“A lot of campuses think, ‘Oh, we have a student group. We have a non-discrimination policy. That means we are LGBT-friendly,’” Windmeyer says. “Campus Pride has been saying for years now that you have to have an institutional commitment and a responsibility for LGBTQ students to be a truly welcoming, safe space for LGBT people.”
Sivagami Subbaraman, director of the Georgetown University LGBTQ Resource Center, echoes a similar sentiment.
“I look at [our progress] as how vast of a safety network we have created, because if students feel they can only come to the center for support, then that’s a problem,” Subbaraman says.
When Subbaraman arrived on campus in 2008 to lead the nascent center, she felt she could succeed in her work because there was support from the administration, faculty and campus ministry. The Resource Center was established at a moment in the university’s history when there was strong institutional will to create a more inclusive campus climate.
In 2007, a student was verbally and physically assaulted by two of his peers as he walked down the street. The victim wound up in the hospital with minor cuts and bruises, and the episode prompted the university to consider its treatment of its LGBTQ community, ultimately resulting in the creation of the center in August 2008.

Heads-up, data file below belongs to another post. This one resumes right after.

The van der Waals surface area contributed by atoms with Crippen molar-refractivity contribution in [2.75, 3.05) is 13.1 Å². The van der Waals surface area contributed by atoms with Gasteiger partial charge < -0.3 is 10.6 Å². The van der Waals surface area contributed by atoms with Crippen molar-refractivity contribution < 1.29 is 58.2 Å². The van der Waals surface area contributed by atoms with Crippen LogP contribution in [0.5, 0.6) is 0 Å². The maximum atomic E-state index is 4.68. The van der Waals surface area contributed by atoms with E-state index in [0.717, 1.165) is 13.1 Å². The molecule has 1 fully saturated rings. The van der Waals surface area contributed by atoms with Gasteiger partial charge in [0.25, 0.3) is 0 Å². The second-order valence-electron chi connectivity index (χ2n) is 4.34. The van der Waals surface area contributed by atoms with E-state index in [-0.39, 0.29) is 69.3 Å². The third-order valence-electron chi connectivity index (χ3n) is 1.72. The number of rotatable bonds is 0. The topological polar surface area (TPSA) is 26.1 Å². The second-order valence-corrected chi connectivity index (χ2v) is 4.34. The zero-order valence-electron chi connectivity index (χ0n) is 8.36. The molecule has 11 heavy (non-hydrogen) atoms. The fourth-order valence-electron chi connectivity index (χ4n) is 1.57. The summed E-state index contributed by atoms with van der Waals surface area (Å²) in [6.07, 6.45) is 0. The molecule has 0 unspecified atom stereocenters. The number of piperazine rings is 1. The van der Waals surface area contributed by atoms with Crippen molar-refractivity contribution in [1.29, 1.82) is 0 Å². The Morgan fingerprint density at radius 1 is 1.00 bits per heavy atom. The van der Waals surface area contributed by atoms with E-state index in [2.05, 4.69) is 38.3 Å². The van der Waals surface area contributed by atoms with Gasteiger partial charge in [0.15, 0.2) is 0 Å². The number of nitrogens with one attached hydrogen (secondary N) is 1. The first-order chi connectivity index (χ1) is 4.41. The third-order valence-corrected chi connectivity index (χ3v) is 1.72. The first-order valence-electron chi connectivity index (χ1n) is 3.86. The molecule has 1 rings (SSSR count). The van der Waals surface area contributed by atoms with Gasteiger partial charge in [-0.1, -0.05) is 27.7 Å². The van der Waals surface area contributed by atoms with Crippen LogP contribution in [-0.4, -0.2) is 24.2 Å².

Subbaraman believes that Georgetown has made significant progress since 2007. Campus leaders and ministry are engaged and willing to learn, she says, adding that it did not hurt when Paul Tagliabue, former NFL commissioner and Georgetown alumnus, endowed the center with $1 million gift for programming, one of the largest donations to an LGBT center to date.
“Today, if something like what happened in 2007 happened, there’s absolutely no way a PSA wouldn’t go out within the hour. There would be a major meeting of senior administrators. There would be a town hall. There would be an appropriate level of response,” Subbaraman says. “Nobody would be trying to walk away from it. And that to me is really the measure of change.”
Over the years, LGBTQ organizations have led the way in helping society move toward a more progressive and inclusive space. While the future is always uncertain, if the past is any indication, they will continue to face down any challenges and existential threats to come.
Staff writer Catherine Morris can be reached at firstname.lastname@example.org.
- This story also appears in the June 1, 2017 print edition of Diverse.